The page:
This fall, James Beard award-winning Chef Johnny Clark will open Anelya in Chicago’s Avondale neighborhood. Set to open in October, the new restaurant from Chef Clark aims to preserve Ukrainian culinary traditions, as well as provide an introduction of the cuisine to a larger national audience. The restaurant’s name and background is derived from Clark’s grandmother, Anelya, and serves as her 100th birthday gift from her grandson. The restaurant marks a major move for Chef Clark as he steps out beyond the critically acclaimed, Michelin-starred and award-winning restaurant Parachute, of which he co-owns and operates with his wife and partner, Chef Beverly Kim. 

The restaurant, which was first conceived through a series of dinners hosted at wherewithall after the outbreak of the war in Ukraine, is the most personal project Clark has launched. “I have such a strong desire to share a unique culture that I feel has been underrepresented throughout the world,” said Chef Clark and added, “I’ll be cooking traditionally inspired Ukrainian dishes with a modern approach. I want to tap into all the new and exciting things happening in the Ukrainian culinary scene.”  According to Clark, Ukraine has been in the process of a culinary renaissance since becoming independent in 1991.

A major focus on the culinary program from Clark will be fermentation and preservation of a season’s bounty, with surprises along the way ranging from tomatoes to even whole watermelons. For starters, Anelya will roll out a custom made Zakusky tower directly to the diner’s table, which will carry various Ukrainian-style small plates like sliced and cured meats, pickled vegetables, fish and other hors d-oeuvres. Zakusky, or table offerings, are one of the most recognizable aspects of Ukrainian dining. Diners will select starters from the tower to begin their meal before heading on to other á la carte offerings.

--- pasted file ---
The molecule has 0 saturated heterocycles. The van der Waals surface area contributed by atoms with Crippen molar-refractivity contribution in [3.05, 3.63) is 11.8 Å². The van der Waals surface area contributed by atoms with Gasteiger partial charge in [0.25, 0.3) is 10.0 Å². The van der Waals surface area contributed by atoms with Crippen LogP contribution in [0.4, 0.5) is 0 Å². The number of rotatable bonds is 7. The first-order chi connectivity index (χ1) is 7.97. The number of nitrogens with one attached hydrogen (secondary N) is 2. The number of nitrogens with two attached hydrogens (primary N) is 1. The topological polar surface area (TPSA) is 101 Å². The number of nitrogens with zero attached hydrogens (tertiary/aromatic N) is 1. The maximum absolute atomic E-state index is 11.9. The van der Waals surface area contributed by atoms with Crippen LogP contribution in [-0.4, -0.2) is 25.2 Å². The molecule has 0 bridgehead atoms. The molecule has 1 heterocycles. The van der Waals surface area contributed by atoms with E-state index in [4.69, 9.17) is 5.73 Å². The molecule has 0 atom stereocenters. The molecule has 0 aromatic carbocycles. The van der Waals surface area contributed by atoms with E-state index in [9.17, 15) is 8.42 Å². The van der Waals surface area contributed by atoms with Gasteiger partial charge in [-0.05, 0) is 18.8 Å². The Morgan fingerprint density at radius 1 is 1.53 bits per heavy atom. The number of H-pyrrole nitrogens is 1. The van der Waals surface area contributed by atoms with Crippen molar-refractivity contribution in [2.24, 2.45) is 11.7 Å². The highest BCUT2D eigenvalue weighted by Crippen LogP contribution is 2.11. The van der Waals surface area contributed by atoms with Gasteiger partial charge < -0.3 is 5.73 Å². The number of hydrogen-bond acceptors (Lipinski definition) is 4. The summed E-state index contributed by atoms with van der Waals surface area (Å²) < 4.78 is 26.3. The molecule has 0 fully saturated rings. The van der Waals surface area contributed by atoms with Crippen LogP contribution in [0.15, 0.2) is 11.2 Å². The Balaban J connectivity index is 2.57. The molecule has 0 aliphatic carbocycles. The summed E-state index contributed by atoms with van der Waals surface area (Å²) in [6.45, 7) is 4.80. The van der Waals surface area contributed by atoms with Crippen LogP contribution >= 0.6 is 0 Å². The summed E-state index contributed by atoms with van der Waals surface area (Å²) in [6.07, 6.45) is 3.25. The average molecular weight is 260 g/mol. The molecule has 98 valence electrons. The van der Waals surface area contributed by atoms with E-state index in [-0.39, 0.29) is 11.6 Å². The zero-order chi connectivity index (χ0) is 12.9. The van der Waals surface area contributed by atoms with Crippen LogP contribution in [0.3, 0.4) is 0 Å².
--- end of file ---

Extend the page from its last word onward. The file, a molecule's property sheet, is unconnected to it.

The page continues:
Chef Clark’s main menu will feature creative takes on staple dishes like Varenyky, which are similar to pierogis or ravioli, with fillings like pumpkin and farmers cheese, or even seasonal fruits like cherries as a sweet and savory application. Anelya will also offer modern takes on dishes like Holubtsi, or stuffed cabbage with sturgeon and buckwheat with caviar and sherry cream sauce.

The wine program at Anelya will feature many styles and varietals imported from strictly Eastern European states. Clark’s cocktail program will feature takes on traditional favorites named for  Ukrainian folk heroes like Taras Shevchenko, like a shaken horseradish martin.  There will be non-alcoholic drinks like a homemade kvass, which is a naturally fermented beverage resembling kombucha, made from beets or other ingredients like grains and rye bread.

When it comes to design, Anelya aims for an old world element, which means fitting the room with bistro chairs, raw walls and elements of the turn of the century building’s historical past. Charlie Vinz, designer and architect of Parachute’s iconic restaurant, gives the space a modern industrial style that is at the same time cozy and warm.  The space will include rich, dark colors, exposed wood accents, and touches of Ukrainian embroidery. 

The logo for the restaurant has its own personal story tied to Clark. The logo is inspired by the floor tile pattern from the actual floor of Clark’s grandmother’s childhood home in the city of Kharkiv. Clark had recently visited the flat on a trip to Ukraine and pulled the tile from the floor himself so he could always have a piece of her history with him. The logo also features a poppy seed pod, which comes from one of Ukraine’s most recognizable flowers, the red poppy flower. The flower was his grandmother’s favorite, and has significant meaning in Ukraine — it represents joy, beauty and youth.

Anelya is located at 3472 N. Elston Avenue in Chicago’s Avondale neighborhood, two doors down from sister restaurant Parachute. Anelya will be open from 5pm to 9pm on Monday through Thursday and 5pm to 10pm Friday and Saturday.

Casual Dining, Industry News